To prevent your paperwhites from getting tall and floppy, give them a good stiff drink. It’s true! Scientific testing by Professor Bill Miller of Cornell’s Flower Bulb Research Program confirmed that paperwhites grown in water with a 5% concentration of alcohol bloomed beautifully on stems one-third shorter than teetotaling paperwhites. Since most liquors are about 40% alcohol, that works out to 1 part booze to 7 parts water. Gin, vodka, whiskey, rum, and tequila all work well, but Miller cautions that, just as with humans, too much alcohol is disastrous. To read his entire entertaining report, click here. (Dec. 2006)
Here’s an almost unbelievably easy way to coax fragrant hyacinths into bloom on your winter windowsill. Though books and experts may tell you it’s impossible, our customers showed us that it really works. Simply refrigerate your bulbs DRY IN A PAPER BAG for at least ten weeks, then put them on water AT NORMAL ROOM TEMPERATURE to grow roots and leaves and bloom. Easiest of all are ‘Lady Derby’ and ‘L’Innocence’; other varieties may need more time in the fridge. We’ll send instructions with every order, or you can read them online right now. (2006-07 catalog)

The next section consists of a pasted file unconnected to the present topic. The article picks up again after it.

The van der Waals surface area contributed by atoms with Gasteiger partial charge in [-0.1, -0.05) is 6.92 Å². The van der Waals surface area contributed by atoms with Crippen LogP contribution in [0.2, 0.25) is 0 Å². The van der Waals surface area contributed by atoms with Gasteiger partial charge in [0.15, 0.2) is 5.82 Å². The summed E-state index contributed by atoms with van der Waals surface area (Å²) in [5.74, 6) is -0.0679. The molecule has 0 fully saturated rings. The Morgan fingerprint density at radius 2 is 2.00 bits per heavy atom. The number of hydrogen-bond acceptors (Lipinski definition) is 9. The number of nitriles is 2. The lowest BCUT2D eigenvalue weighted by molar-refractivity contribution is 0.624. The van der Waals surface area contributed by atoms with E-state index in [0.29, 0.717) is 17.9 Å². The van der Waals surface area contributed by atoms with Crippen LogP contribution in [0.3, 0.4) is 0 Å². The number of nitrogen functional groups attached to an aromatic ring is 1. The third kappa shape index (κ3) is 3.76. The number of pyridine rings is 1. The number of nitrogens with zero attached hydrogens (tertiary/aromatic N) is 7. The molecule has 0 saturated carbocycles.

Gardeners in the 19th century loved forcing hyacinths in special vases for winter bloom. The practice dates back to the mid-1700s when Madame Pompadour, influential mistress of Louis XV, had hundreds of hyacinths forced in vases at Versailles.
Today, antique hyacinth glasses are collected worldwide. For a glimpse of the immense collection of Dutch enthusiast Wim Granneman, visit kennemerend.nl/bollenglazen. Wim’s homespun site includes forcing-vase history, tips for finding them today, and even a section on crocus pots. Best of all is the “Vases Worldwide” section which features hundreds of Wim’s vases, old and new.